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Is Becoming a Vet Worth it for Animal Lovers?

Can a love of animals translate into a successful career as a veterinarian? If you are willing to complete years of schooling and have the desire to build your own business, the answer is yes. A day in the life of a vet certainly isn’t all kittens and puppies. Tasks like managing staff, marketing, and finding the best disability insurance for soon to be veterinarians are also part of working at a veterinarian practice.

Should I Be a Veterinarian?

Almost every animal lover has thought about being a veterinarian at some point in their life. What could be better than helping animals stay healthy and live longer? Vets are respected and valued in their community. On average, they make a salary that ranges between $70,000 and $90,000 per year. And vets who own their practice have the potential to earn much more.

While a career in veterinary medicine is fulfilling, it’s not everyone’s dream job. Before deciding to pursue a career, consider these challenges:

  • Eight years of education (a Bachelor’s degree and four years of vet school)
  • Taking state licensing exams
  • Starting a new business or getting hired at an existing practice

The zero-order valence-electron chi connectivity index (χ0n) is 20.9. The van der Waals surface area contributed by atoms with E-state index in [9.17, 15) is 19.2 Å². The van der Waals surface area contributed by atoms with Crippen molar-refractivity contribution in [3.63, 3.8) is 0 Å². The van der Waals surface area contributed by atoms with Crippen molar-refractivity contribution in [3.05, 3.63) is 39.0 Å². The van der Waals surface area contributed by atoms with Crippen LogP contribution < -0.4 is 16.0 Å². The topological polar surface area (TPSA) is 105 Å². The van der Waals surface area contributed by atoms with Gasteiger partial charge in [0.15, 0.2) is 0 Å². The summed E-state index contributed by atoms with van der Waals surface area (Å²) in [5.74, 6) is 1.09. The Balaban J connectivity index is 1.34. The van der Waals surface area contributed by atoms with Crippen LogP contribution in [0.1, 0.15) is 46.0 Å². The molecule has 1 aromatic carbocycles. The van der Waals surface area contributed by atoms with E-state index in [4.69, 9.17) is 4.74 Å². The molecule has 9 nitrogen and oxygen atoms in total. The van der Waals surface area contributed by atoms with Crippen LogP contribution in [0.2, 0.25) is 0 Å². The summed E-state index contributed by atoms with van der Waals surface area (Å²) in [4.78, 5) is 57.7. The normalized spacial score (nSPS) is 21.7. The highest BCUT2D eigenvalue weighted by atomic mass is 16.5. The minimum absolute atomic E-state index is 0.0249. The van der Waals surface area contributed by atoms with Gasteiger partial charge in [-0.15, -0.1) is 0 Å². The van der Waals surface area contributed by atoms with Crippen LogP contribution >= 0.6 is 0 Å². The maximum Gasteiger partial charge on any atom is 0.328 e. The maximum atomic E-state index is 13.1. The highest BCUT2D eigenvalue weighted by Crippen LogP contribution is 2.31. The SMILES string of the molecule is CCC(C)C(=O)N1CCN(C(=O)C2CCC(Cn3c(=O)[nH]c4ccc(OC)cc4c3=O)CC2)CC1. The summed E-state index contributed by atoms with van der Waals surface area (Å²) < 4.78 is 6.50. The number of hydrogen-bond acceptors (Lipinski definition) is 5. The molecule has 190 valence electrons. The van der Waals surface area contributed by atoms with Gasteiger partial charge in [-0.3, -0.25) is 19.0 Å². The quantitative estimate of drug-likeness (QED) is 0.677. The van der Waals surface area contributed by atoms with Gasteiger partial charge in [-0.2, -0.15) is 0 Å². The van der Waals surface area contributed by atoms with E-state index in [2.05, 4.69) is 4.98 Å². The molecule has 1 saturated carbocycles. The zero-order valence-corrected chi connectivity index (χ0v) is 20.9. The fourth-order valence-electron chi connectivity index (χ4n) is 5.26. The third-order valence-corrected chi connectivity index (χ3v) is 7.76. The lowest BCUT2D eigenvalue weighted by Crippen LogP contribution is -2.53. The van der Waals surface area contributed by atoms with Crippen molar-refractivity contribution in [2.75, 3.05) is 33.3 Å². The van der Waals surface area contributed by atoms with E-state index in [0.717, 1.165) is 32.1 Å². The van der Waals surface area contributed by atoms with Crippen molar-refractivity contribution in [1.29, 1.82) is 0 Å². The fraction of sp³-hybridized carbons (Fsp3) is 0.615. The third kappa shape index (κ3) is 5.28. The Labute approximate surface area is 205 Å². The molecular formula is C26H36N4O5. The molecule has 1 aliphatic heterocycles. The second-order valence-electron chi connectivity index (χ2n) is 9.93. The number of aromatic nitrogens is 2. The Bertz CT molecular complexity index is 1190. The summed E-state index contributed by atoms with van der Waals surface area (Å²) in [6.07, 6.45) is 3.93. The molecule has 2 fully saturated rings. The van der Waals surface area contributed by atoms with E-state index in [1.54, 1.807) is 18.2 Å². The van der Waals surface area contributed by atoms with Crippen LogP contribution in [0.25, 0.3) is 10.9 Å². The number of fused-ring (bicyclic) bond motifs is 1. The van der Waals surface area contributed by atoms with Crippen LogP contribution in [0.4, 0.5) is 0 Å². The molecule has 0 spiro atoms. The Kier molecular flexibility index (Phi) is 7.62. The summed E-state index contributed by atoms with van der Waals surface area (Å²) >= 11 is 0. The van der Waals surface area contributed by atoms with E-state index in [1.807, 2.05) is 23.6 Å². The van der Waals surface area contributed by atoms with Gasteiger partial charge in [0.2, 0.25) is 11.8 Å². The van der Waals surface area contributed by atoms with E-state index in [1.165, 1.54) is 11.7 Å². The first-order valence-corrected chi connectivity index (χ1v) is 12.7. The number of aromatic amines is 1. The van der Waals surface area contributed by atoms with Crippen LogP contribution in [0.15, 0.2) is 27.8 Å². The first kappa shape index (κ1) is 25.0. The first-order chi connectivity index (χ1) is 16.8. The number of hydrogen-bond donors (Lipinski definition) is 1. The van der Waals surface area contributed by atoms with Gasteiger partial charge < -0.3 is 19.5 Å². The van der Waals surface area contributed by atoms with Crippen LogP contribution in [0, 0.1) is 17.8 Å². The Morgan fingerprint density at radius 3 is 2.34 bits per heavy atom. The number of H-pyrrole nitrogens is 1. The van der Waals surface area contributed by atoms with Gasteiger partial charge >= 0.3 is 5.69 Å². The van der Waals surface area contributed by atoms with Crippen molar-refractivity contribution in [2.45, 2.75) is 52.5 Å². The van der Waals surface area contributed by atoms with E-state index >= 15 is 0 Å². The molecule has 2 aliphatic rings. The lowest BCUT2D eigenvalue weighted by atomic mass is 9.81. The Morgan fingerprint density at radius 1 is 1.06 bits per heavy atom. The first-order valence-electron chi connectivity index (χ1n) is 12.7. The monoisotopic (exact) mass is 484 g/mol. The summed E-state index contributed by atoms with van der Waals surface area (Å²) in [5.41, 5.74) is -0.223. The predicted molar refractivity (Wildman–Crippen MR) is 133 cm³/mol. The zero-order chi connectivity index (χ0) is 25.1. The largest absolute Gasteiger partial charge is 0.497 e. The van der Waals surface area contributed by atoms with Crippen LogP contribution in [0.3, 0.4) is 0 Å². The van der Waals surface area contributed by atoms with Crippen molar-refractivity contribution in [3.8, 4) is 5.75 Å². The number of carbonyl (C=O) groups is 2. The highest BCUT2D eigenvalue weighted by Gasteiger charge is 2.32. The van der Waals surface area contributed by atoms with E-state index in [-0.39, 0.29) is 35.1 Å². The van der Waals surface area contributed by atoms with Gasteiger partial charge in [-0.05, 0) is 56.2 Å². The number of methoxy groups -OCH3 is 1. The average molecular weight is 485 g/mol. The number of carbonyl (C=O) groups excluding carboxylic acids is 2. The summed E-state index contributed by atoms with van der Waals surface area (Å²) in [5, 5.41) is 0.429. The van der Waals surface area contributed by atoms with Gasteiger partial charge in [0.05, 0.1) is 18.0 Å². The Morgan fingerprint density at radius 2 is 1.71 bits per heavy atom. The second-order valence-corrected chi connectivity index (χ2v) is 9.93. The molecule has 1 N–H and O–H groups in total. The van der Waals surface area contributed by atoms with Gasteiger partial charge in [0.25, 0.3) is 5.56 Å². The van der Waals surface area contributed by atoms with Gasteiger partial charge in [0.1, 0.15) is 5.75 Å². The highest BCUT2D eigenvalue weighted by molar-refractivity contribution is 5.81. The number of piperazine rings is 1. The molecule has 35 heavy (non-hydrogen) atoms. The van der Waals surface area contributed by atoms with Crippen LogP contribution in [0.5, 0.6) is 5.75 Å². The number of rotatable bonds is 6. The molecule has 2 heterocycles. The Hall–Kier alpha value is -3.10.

• Covering additional expenses such as insurance, equipment, and monthly costs
  • Working emergency hours – animals get sick and injured at all times of the day or night
  • Dealing with the grief and stress of sick animals
  • Physically demanding
  • Working with a diverse group of Animals

If this list of the not-so-glamorous cons to being a vet doesn’t scare you away, then you may have all the traits needed to do the job.

Disability Insurance for Soon to Be Veterinarians and More:  Steps to Becoming a Vet

If you’ve made up your mind to turn your love for animals into a career, congratulations. The world needs more compassionate veterinarians to care for animals and educate people on the importance of treating animals. No matter where you are in life at this moment, you can take a step that brings you closer to your goal.

If you’re still in high school, start taking all the advanced science, math, and physics courses that you can.

Choose a college degree that will give you a strong background in physical and biological science. Start making a list of veterinary colleges you want to apply to.

While in veterinary school, consider whether or not you’d like to specialize in a particular type of veterinary medicine. Also, begin making plans for after you’ve completed school. Where will you work? Do you plan on starting your own practice or do you hope to be hired somewhere? During this transitional time, you can look into other responsibilities such as getting disability insurance, malpractice insurance, and the proper licensing.

What’s Next?

Making the best use of resources like Total Planning Veterinary Services will help you stay on track with your career goals. Becoming a vet requires many more skills than loving animals. But having compassion for all living things is certainly a great place to begin your career as a veterinarian. 

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